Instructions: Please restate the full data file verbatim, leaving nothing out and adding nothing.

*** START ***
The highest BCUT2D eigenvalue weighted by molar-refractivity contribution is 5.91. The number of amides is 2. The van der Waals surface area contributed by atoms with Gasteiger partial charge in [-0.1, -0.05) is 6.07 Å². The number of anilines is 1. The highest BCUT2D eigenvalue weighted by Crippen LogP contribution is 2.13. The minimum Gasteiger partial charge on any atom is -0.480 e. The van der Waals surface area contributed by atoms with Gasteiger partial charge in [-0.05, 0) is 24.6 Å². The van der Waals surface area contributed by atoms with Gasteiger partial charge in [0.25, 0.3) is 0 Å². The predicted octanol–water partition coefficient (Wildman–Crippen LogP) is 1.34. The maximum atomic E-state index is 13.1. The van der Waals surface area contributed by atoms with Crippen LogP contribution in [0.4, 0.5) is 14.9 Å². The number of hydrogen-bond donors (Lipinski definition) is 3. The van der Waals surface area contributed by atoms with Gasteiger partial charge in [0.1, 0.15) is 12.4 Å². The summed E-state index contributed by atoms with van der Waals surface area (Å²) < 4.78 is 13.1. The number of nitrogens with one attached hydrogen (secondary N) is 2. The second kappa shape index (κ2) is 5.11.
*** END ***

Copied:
The highest BCUT2D eigenvalue weighted by molar-refractivity contribution is 5.91. The number of amides is 2. The van der Waals surface area contributed by atoms with Gasteiger partial charge in [-0.1, -0.05) is 6.07 Å². The number of anilines is 1. The highest BCUT2D eigenvalue weighted by Crippen LogP contribution is 2.13. The minimum Gasteiger partial charge on any atom is -0.480 e. The van der Waals surface area contributed by atoms with Gasteiger partial charge in [-0.05, 0) is 24.6 Å². The van der Waals surface area contributed by atoms with Gasteiger partial charge in [0.25, 0.3) is 0 Å². The predicted octanol–water partition coefficient (Wildman–Crippen LogP) is 1.34. The maximum atomic E-state index is 13.1. The van der Waals surface area contributed by atoms with Crippen LogP contribution in [0.4, 0.5) is 14.9 Å². The number of hydrogen-bond donors (Lipinski definition) is 3. The van der Waals surface area contributed by atoms with Gasteiger partial charge in [0.1, 0.15) is 12.4 Å². The summed E-state index contributed by atoms with van der Waals surface area (Å²) < 4.78 is 13.1. The number of nitrogens with one attached hydrogen (secondary N) is 2. The second kappa shape index (κ2) is 5.11.